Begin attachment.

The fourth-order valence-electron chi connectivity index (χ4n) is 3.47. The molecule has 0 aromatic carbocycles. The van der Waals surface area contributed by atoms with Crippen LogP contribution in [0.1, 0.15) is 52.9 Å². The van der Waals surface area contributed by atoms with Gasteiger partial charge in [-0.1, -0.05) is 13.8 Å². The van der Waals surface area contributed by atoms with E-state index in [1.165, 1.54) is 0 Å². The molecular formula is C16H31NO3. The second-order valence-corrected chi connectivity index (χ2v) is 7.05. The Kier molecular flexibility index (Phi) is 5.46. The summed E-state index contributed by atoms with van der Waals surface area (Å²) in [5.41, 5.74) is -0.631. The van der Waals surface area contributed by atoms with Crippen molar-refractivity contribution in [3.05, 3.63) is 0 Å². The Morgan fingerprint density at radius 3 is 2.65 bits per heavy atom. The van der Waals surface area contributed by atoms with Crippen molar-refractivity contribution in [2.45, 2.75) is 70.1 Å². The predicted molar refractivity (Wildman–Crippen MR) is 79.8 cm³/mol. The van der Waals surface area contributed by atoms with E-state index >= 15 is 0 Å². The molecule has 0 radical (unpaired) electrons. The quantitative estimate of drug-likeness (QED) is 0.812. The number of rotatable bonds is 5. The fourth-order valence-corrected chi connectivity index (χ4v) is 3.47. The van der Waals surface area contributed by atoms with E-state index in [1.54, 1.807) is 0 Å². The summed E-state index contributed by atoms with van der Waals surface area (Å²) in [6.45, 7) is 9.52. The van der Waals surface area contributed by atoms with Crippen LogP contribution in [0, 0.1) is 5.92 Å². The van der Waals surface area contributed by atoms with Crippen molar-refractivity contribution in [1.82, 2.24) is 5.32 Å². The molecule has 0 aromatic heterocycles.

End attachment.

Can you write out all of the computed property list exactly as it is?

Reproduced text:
The fourth-order valence-electron chi connectivity index (χ4n) is 3.47. The molecule has 0 aromatic carbocycles. The van der Waals surface area contributed by atoms with Crippen LogP contribution in [0.1, 0.15) is 52.9 Å². The van der Waals surface area contributed by atoms with Gasteiger partial charge in [-0.1, -0.05) is 13.8 Å². The van der Waals surface area contributed by atoms with E-state index in [1.165, 1.54) is 0 Å². The molecular formula is C16H31NO3. The second-order valence-corrected chi connectivity index (χ2v) is 7.05. The Kier molecular flexibility index (Phi) is 5.46. The summed E-state index contributed by atoms with van der Waals surface area (Å²) in [5.41, 5.74) is -0.631. The van der Waals surface area contributed by atoms with Crippen molar-refractivity contribution in [3.05, 3.63) is 0 Å². The Morgan fingerprint density at radius 3 is 2.65 bits per heavy atom. The van der Waals surface area contributed by atoms with Crippen molar-refractivity contribution in [2.45, 2.75) is 70.1 Å². The predicted molar refractivity (Wildman–Crippen MR) is 79.8 cm³/mol. The van der Waals surface area contributed by atoms with E-state index >= 15 is 0 Å². The molecule has 0 radical (unpaired) electrons. The quantitative estimate of drug-likeness (QED) is 0.812. The number of rotatable bonds is 5. The fourth-order valence-corrected chi connectivity index (χ4v) is 3.47. The van der Waals surface area contributed by atoms with E-state index in [1.54, 1.807) is 0 Å². The summed E-state index contributed by atoms with van der Waals surface area (Å²) in [6.45, 7) is 9.52. The van der Waals surface area contributed by atoms with Crippen LogP contribution in [0, 0.1) is 5.92 Å². The van der Waals surface area contributed by atoms with Crippen molar-refractivity contribution in [1.82, 2.24) is 5.32 Å². The molecule has 0 aromatic heterocycles.